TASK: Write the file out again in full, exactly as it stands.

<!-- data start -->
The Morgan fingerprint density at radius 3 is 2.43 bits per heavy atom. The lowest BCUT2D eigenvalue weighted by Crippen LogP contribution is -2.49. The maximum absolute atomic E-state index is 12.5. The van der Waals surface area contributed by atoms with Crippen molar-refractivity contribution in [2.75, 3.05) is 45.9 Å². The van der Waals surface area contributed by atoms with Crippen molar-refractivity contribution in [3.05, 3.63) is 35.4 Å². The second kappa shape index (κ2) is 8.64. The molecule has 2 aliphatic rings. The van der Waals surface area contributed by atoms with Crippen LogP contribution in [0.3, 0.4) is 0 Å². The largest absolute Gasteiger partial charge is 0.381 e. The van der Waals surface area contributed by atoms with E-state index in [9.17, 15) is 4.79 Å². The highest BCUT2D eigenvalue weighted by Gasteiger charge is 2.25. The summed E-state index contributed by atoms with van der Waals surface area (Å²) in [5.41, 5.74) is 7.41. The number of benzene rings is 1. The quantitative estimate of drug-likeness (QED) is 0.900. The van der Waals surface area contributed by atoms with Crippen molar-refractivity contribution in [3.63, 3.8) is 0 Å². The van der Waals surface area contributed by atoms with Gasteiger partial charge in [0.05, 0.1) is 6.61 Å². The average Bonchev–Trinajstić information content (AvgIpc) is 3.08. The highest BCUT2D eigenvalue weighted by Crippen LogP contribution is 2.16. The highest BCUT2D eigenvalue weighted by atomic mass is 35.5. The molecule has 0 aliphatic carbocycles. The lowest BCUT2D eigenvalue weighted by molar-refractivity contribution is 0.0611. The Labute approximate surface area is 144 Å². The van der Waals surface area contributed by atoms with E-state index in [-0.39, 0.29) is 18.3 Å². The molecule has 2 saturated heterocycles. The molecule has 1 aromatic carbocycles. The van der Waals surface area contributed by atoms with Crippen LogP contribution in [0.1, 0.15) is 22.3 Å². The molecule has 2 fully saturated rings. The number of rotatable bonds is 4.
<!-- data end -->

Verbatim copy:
The Morgan fingerprint density at radius 3 is 2.43 bits per heavy atom. The lowest BCUT2D eigenvalue weighted by Crippen LogP contribution is -2.49. The maximum absolute atomic E-state index is 12.5. The van der Waals surface area contributed by atoms with Crippen molar-refractivity contribution in [2.75, 3.05) is 45.9 Å². The van der Waals surface area contributed by atoms with Crippen molar-refractivity contribution in [3.05, 3.63) is 35.4 Å². The second kappa shape index (κ2) is 8.64. The molecule has 2 aliphatic rings. The van der Waals surface area contributed by atoms with Crippen LogP contribution in [0.3, 0.4) is 0 Å². The largest absolute Gasteiger partial charge is 0.381 e. The van der Waals surface area contributed by atoms with E-state index in [9.17, 15) is 4.79 Å². The highest BCUT2D eigenvalue weighted by Gasteiger charge is 2.25. The summed E-state index contributed by atoms with van der Waals surface area (Å²) in [5.41, 5.74) is 7.41. The number of benzene rings is 1. The quantitative estimate of drug-likeness (QED) is 0.900. The van der Waals surface area contributed by atoms with Crippen molar-refractivity contribution in [3.63, 3.8) is 0 Å². The van der Waals surface area contributed by atoms with Gasteiger partial charge in [0.05, 0.1) is 6.61 Å². The average Bonchev–Trinajstić information content (AvgIpc) is 3.08. The highest BCUT2D eigenvalue weighted by Crippen LogP contribution is 2.16. The highest BCUT2D eigenvalue weighted by atomic mass is 35.5. The molecule has 0 aliphatic carbocycles. The lowest BCUT2D eigenvalue weighted by molar-refractivity contribution is 0.0611. The Labute approximate surface area is 144 Å². The van der Waals surface area contributed by atoms with E-state index in [-0.39, 0.29) is 18.3 Å². The molecule has 2 saturated heterocycles. The molecule has 1 aromatic carbocycles. The van der Waals surface area contributed by atoms with Crippen LogP contribution in [0.1, 0.15) is 22.3 Å². The molecule has 2 fully saturated rings. The number of rotatable bonds is 4.